I attend a work conference to sell books the week before Thanksgiving. This year, the plan was that I was going to take the Amtrak down to my parents’ place in Chicago, and I would fly to San Antonio the next day. Since the train leaves at 6:00 a.m., I knew it was going to be an early start for me.
The morning I was supposed to head out, I requested my Uber and tried to consolidate my luggage while I waited. I ended up only sticking my purse in my backpack during the ten minutes before it arrived.
The car, when looking at it from the front, seemed normal enough. It was a black sedan that had recently been to a car wash. But when you walked around the sides, you could see that every window was plastered with sun-faded Dragon Ball Z character stickers.
He was a chattier driver, asking normal questions with some strange responses. I told him I was going to Texas, and he referenced Final Destination. When he asked about my music taste, I told him I liked Maisie Peters, and he told me he liked Doja Cat before “only singing about how hot she is.” The only thing we had in common was that we both liked the Nickelodeon show Victorious. At some point, I took my purse out of my backpack to make sure I had my ID on me, and I laid it next to my backpack on the floor.
A red light stopped us when we got off the highway, and seconds after coming to a stop, a completely naked woman crossed the street in front of us. With absolutely no clothes on, she just carried a twin-sized sheet thrown over her shoulder, providing no warmth or modesty whatsoever.
My driver shouted, “What the f*ck?”
He repeated the phrase while saying that he should probably call the cops. Before I could say anything, he started voicing that he wished he was recording because that would have gone viral. I wasn’t going to burst his bubble with what a violation of privacy that would be, not to mention any video would get taken down for content violations.
We arrived at the station exactly on time, and I hopped out, thanking him for the ride. I counted my bags to make sure I had everything. Backpack, suitcase, carry-on. Good. Looking in the backseat and the floors, I saw nothing, and headed into the train station.
The other passengers and I boarded fifteen minutes before departure, and I settled into my seat. Checking my ticket to make sure I didn’t miss anything, I read that they would be checking our identification with our ticket. I opened my backpack to grab my drivers license, and there was nothing there.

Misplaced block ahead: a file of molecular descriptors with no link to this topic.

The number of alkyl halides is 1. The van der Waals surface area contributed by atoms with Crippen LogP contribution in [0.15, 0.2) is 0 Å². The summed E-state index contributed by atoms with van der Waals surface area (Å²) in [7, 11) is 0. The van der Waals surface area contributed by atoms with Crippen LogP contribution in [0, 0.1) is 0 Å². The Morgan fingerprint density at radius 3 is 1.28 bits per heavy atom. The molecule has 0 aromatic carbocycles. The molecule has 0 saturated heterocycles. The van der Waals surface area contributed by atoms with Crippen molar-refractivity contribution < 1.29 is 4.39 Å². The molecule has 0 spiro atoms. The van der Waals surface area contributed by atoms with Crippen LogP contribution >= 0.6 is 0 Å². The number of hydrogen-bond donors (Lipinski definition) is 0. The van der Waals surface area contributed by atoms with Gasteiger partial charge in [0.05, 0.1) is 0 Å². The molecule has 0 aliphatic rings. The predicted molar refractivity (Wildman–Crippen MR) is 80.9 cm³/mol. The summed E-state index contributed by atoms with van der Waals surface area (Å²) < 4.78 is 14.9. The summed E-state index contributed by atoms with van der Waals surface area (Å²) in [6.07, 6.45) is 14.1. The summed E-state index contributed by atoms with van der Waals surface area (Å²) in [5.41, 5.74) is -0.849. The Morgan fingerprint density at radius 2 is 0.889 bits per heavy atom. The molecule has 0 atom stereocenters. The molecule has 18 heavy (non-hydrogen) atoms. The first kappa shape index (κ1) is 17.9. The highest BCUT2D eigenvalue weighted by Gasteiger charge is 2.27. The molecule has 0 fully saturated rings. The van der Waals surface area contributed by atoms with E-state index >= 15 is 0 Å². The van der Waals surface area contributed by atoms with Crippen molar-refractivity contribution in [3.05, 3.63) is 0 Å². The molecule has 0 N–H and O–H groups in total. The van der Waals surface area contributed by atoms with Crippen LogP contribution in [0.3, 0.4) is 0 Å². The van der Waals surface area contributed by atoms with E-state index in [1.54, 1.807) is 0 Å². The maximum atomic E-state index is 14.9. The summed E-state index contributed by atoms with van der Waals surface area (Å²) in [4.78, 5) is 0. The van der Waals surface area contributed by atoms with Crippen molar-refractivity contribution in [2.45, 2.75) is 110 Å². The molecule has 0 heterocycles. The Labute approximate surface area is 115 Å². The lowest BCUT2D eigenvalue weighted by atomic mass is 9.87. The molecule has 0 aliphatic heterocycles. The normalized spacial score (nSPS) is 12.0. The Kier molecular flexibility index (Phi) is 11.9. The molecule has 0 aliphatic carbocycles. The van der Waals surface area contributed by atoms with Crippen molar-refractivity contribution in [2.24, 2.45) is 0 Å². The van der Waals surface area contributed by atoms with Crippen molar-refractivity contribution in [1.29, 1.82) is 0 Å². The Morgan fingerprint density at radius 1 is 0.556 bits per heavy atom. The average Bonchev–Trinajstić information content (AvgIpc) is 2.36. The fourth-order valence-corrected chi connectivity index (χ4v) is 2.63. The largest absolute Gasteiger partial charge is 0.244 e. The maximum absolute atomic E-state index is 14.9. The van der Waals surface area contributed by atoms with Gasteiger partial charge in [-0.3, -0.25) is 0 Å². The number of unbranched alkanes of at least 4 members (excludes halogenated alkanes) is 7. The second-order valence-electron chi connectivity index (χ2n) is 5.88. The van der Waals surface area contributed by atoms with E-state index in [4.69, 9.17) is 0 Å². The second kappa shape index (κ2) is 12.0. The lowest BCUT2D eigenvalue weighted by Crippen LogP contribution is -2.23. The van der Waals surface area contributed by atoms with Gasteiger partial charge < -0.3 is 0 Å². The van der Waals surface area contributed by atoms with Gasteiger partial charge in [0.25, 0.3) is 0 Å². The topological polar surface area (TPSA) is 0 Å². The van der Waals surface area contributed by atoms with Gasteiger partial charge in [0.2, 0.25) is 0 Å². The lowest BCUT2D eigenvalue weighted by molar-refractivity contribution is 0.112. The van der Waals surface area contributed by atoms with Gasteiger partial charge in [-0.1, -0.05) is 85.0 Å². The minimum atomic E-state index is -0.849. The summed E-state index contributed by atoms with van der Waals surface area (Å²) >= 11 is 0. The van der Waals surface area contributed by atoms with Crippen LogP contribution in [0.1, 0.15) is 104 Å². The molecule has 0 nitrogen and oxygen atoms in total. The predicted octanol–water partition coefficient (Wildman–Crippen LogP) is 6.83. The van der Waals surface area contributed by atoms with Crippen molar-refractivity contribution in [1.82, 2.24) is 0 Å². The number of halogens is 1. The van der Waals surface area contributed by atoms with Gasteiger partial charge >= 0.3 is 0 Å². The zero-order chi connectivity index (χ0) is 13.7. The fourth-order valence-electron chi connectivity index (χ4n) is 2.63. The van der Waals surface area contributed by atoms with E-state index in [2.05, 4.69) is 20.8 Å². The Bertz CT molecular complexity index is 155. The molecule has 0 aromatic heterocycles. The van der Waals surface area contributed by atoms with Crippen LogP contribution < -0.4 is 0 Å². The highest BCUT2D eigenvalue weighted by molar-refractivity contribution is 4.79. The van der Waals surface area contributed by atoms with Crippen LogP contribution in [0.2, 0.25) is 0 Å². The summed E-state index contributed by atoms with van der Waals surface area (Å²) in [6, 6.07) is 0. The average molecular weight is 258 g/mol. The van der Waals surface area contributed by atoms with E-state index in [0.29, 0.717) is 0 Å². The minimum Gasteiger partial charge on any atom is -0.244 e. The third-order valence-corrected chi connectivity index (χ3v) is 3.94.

Panicking, I realized that I left my entire purse in the backseat of the Uber. I immediately opened the app and saw the button to say that you lost an item. The app called my driver, who picked up in seconds.
I told him about the situation and asked him how soon he could get back. My phone said there was ten minutes until departure. He said that it would take him ten minutes to drop off his current rider, and it would take another twenty minutes to get to me. I tried to think of this from every angle, every possible solution, to see if there was any way I wouldn’t have to get off. With no good solutions, I realized I had to get off the train.
I grabbed my bags and headed towards the doors, but they were closed and locked. I searched through four cars before I saw, through the emergency exit door, two employees. One of them saw me and walked over.
He looked like Tom Hanks in The Polar Express. He was a white man in his mid-fifties with a perfect white mustache, and he spoke with a slight Southern accent.
I explained what happened, and he said sternly, “This train is leaving in five minutes.”
I said, “I know. I think I need to get off.”
He softened and let me off the train. I went back into the station before one of the janitors said they were closing the building, so I had to wait outside.
Standing alone on a street corner at six in the morning, hugging my coat closer to me, I saw my phone light up. My boyfriend texted me, “Good morning sweetheart!!! I hope everything is going smooth this morning!!”
I almost cried.
Eventually, my driver returns, and I find my purse in his backseat. With his car in the same spot, I see that the space behind his seat is pitch black. Somehow, in the dark before sunrise, it was physically impossible to see my red purse.
After thanking him profusely, I asked if Uber drivers can pick their riders, and if so, if it would be possible for him to give me a ride back to my apartment. He said that there was nothing he could do, but if I handed him cash, he’d take me back. Thinking about how I would definitely cry if I had to wait alone downtown for another twenty minutes, I decided it was worth the only twenty in my wallet, even if my company couldn’t reimburse me for the travel cost.
On the drive back, he played some misogynistic song about cheating on your girlfriend before switching it to anime-intro-screamo-rap. The stereo was so loud that not only my chest was vibrating, but I felt the inside of my ears shake. Through the course of this off-the-books Uber ride, he hit his cotton-candy-flavored vape at least six times, and he explained that he ended up calling the cops on that woman for her own good.
When we finally got to my apartment, I loaded my bags into my car and immediately started driving towards Chicago. I ended up calling my boyfriend and laughing about everything, and I even hummed some Victorious songs on the way.
Tiffany Kajiwara graduated from Calvin in 2022 with majors in literature and writing. Now, she continues to live in Grand Rapids and works at Baker Academic Publishing as a marketing assistant. In her free time, she enjoys crocheting, thrifting, and psychoanalyzing cartoon characters.